Although commercial hydrophone cables are normally towed at depths of about 6 to about 25 meters during seismic surveying, the hydrophones they carry may operate down to 100 meters or more. As will be apparent to those knowledgeable in anti-submarine warfare, in the absence of any special precautions, a commercial hydrophone cable of the type already described would make an excellent submarine-hunting device, and international sales of such cables would have to be regulated under munitions control regulations. To permit international sales of commercial hydrophone cables and certain other dual-use technologies without cumbersome regulations, the United States and thirty-two other countries have concluded the Wassenaar Agreement on Export Controls for Conventional Arms and Dual-Use Goods and Technologies. This Wassenaar Agreement, and the U.S. government regulations promulgated thereunder (see Commerce Control List, Part 774, Supplement No. 1, Category 6—Sensors and Lasers) provide that hydrophone cables may be freely sold provided they are equipped with pressure-sensitive switches such that the hydrophones will cease to operate at depths exceeding 35 meters. This somewhat arbitrary limit is the average value of the depth of the thermocline present in deep ocean waters. To be useful in anti-submarine warfare, hydrophones must be capable of operating below the thermocline. Further, the commerce control list states that the pressure switches should not be adjustable once installed in the tube.
Providing a suitable form of pressure-sensitive switch to meet this “cut-out” requirement of the Wassenaar Agreement has proved difficult. Such a switch must be inexpensive. In practice, each of the thousands of individual hydrophones in an array needs its own switch (commercial users prefer to buy the hydrophone and the switch as an integrated unit, since installing separate hydrophones and switches in a cable is complicated and too expensive), and since the price for the integrated unit cannot exceed about $30, the cost of the switch must be very low. The pressure at which the switch closes cannot deviate substantially from the desired 35 meter setting, since in practice the hydrophones within each cable are arranged in sections of (typically) 96 further arranged in groups of 8 (typically), and premature closing of any one switch deactivates the entire group of hydrophones, so that premature closing of a few switches among the thousands in an array may deactivate so many hydrophones that the value of the survey may be greatly reduced, or the survey may even have to be suspended while the affected groups of hydrophones are replaced. With the costs of survey ships running into thousands of dollars per hour, such downtime is highly undesirable.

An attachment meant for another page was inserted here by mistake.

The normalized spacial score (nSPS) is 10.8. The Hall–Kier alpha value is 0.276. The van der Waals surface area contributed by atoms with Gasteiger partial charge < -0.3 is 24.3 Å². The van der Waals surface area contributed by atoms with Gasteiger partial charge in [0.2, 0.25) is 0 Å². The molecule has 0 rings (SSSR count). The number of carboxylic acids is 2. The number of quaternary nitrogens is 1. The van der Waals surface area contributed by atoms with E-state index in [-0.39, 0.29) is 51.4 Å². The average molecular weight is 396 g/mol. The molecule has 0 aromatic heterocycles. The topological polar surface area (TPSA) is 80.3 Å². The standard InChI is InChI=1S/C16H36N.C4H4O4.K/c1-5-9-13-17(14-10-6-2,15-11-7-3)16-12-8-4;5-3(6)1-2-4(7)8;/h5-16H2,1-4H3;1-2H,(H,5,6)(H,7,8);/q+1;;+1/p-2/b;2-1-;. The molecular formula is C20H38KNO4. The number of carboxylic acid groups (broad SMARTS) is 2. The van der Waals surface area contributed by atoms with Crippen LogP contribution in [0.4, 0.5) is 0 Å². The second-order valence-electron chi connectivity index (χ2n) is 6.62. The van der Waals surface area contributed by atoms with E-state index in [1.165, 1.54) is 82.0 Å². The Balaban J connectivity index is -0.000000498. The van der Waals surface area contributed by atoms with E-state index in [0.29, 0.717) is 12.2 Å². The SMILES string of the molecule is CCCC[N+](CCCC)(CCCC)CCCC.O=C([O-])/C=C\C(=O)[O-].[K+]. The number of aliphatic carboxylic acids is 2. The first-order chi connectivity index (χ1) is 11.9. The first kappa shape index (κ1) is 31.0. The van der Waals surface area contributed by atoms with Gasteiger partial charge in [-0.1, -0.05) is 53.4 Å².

In addition, it is desirable for any switch used with a hydrophone to not appreciably add to the overall volume of the combination since limited space is allocated for each hydrophone in an array assembly. Moreover, it is important to keep the hydrophone sensitive detection areas as far as possible from the noisy boundary layer at the external surface of the cable to enhance signal to noise ratios. Therefore, the switch should not alter any optimized hydrophone design that achieves this feature, and it is desirable for the switch to be acoustically isolated from the hydrophone and not alter its acoustic response characteristics.
Finally, although the cable is designed to surround the hydrophones with a non-corrosive oil, in practice sea water often leaks into a cable during extended commercial use, so the switch should be capable of resisting corrosion by salt water. Preferred embodiments of the switch of the present invention allow adjustment of the closing pressure of individual switches at the time of manufacture.